Year - 2017
A blazing and ferocious sophomore effort from Coventry band Superhooch
Superhooch set off strongly with The Viscous EP, an EP any band would find difficult to follow, however Superhooch have followed up their debut incredibly well, by retaining their unique sound but also by adding in new, more complex techniques to their music...
Fast Cars and Blank Faces starts off the EP, with growling dual guitar riffs from Chris Worsley and Johnny Kingham, but not in a pretentious "play fast to look good" way like bands such as Avenged Sevenfold do, instead the duo incorporate a very doomy feel to the riffs, but manage to keep the stoner psychedelic sound that featured on their debut. This clear new musical influence keeps The Majik Bottle interesting and not just a rehash of The Viscous EP with both Fast Cars and EP closer Lost in the sky feeling like a doom metal song spliced with 70s rock, a combination that proves to work well.
The Lizard is something completely new for Superhooch in that the song does not fit with the rest of the EP, having a catchy bass line by Steve Clarke rumble in the background as Jonny Worsley sings over the top, not fitting in doesn't make it bad by any means, as unique songs show off the creative ability of a band, definitely not the EP's strongest point, but still an enjoyable, albeit odd, song.
Worsley's vocals are stronger than before, and no songs show this more than Stigmatize, a fast paced attack that builds up the anticipation for follow up track: Slow Burn. Slow Burn is easily the strongest song on the album, both musically and vocally, Worsley shows off a wide range and gives off a convincing and emotional delivery. Clarke open ups the track with, what appears to be, a Sabbath inspired bass riff that is heavy but also catchy, showing off their influences but not ripping them off, a task many artists can never manage (and end up just straight up stealing from other bands). Throughout the track Clarke fills in with smooth and technical bass lines, theses connect and lock with Peanut Marshall's drums that are heavy hitting and fast, feeling even stronger than his drumming on The Viscous EP, as a whole the rhythm section never disappoint on this album.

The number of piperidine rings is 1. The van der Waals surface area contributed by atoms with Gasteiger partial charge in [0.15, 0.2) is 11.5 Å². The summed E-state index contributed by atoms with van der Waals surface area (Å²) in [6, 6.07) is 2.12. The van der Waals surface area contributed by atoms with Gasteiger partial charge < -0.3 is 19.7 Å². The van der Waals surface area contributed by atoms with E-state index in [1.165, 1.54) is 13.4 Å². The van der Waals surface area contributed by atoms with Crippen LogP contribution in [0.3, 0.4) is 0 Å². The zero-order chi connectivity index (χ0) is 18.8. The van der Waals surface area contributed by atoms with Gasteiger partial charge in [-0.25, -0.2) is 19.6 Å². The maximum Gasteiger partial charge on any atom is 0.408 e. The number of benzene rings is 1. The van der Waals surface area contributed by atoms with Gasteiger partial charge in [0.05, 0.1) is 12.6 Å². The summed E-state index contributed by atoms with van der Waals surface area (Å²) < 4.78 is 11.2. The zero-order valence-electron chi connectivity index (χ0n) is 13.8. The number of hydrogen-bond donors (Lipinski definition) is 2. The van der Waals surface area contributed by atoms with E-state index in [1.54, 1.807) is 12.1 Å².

Numbskull follows, and it is not disappointing, and considering it follows the best track off the EP, it shows the song is worth praise. Sounding aggressive, this is a fiery and bloody track that's tone is made by the vocal delivery of Worsley and the guitar work of Kingham and Worsley.
The Majik Bottle closes with the first single off the EP, Lost in the sky, a track that heavily features Chris Worsley on vocals alongside his brother Jonny. This adds a nice change to EP that doesn't make it boring or monotonous. An odd combination of doom metal and psychedelic rock, Lost in the sky deals with drug use/abuse and it switches in tone, going from a almost tortured retelling of drug use during the verses, then during the chorus the 7 minute epic changes into a fast paced offense that has Worsley wailing "We're dancing on the line drinking SUPERHOOCH", a great reference to the band's name which is named after an alcoholic drink. A great song that closes the EP leaving the listener wanting more. A 7 minute song that remains interesting throughout is a sure sign of great musicianship and song writing ability.
The Majik Bottle tops The Viscous EP, a surprising feat, considering the strength of that release. The new writing styles work well for the band and prove they don't rinse and repeat their songs, easily one of the best independent releases from a rock band that clearly have a passion for their art, all the songs are produced well and are mastered by bassist Steve Clarke, clearly the band didn't want to just write great songs, but to also have them be of a high production value, something many unsigned bands do not do (or can't do). Overall The Majik Bottle is a hard hitting mix of genres that forms 6 truly brilliant tracks, and also offers a new best song for the band - Slow Burn.
Superhooch are one of the best bands on the Coventry music scene and deserve a high amount of attention and praise for their efforts that have so far, never fell short.
by Daniel A. Clarke